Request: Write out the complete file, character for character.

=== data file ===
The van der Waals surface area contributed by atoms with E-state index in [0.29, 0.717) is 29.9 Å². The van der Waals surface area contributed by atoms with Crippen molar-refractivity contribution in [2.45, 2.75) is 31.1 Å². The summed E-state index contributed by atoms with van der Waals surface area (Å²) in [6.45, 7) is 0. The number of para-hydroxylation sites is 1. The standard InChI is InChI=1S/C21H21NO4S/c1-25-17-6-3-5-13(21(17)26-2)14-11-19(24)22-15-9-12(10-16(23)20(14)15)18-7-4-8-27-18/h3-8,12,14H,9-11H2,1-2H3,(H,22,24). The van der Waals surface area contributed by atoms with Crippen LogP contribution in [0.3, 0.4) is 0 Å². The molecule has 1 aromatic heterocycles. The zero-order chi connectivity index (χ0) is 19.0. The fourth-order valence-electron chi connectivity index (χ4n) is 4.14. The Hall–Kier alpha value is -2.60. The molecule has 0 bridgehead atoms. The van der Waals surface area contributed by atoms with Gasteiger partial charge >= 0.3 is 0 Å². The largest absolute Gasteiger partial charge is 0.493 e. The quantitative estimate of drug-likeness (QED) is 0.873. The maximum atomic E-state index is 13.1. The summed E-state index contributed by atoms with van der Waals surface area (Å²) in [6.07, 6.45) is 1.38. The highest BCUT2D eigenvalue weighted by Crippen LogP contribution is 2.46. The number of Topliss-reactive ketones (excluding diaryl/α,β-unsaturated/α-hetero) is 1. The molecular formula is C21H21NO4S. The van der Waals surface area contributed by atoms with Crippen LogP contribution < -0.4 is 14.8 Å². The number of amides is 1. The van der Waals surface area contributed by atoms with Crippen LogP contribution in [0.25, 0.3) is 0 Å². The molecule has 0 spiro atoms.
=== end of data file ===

The van der Waals surface area contributed by atoms with E-state index in [0.29, 0.717) is 29.9 Å². The van der Waals surface area contributed by atoms with Crippen molar-refractivity contribution in [2.45, 2.75) is 31.1 Å². The summed E-state index contributed by atoms with van der Waals surface area (Å²) in [6.45, 7) is 0. The number of para-hydroxylation sites is 1. The standard InChI is InChI=1S/C21H21NO4S/c1-25-17-6-3-5-13(21(17)26-2)14-11-19(24)22-15-9-12(10-16(23)20(14)15)18-7-4-8-27-18/h3-8,12,14H,9-11H2,1-2H3,(H,22,24). The van der Waals surface area contributed by atoms with Crippen LogP contribution in [0.3, 0.4) is 0 Å². The molecule has 1 aromatic heterocycles. The zero-order chi connectivity index (χ0) is 19.0. The fourth-order valence-electron chi connectivity index (χ4n) is 4.14. The Hall–Kier alpha value is -2.60. The molecule has 0 bridgehead atoms. The van der Waals surface area contributed by atoms with Gasteiger partial charge >= 0.3 is 0 Å². The largest absolute Gasteiger partial charge is 0.493 e. The quantitative estimate of drug-likeness (QED) is 0.873. The maximum atomic E-state index is 13.1. The summed E-state index contributed by atoms with van der Waals surface area (Å²) in [6.07, 6.45) is 1.38. The highest BCUT2D eigenvalue weighted by Crippen LogP contribution is 2.46. The number of Topliss-reactive ketones (excluding diaryl/α,β-unsaturated/α-hetero) is 1. The molecular formula is C21H21NO4S. The van der Waals surface area contributed by atoms with Crippen LogP contribution < -0.4 is 14.8 Å². The number of amides is 1. The van der Waals surface area contributed by atoms with Crippen LogP contribution in [0.25, 0.3) is 0 Å². The molecule has 0 spiro atoms.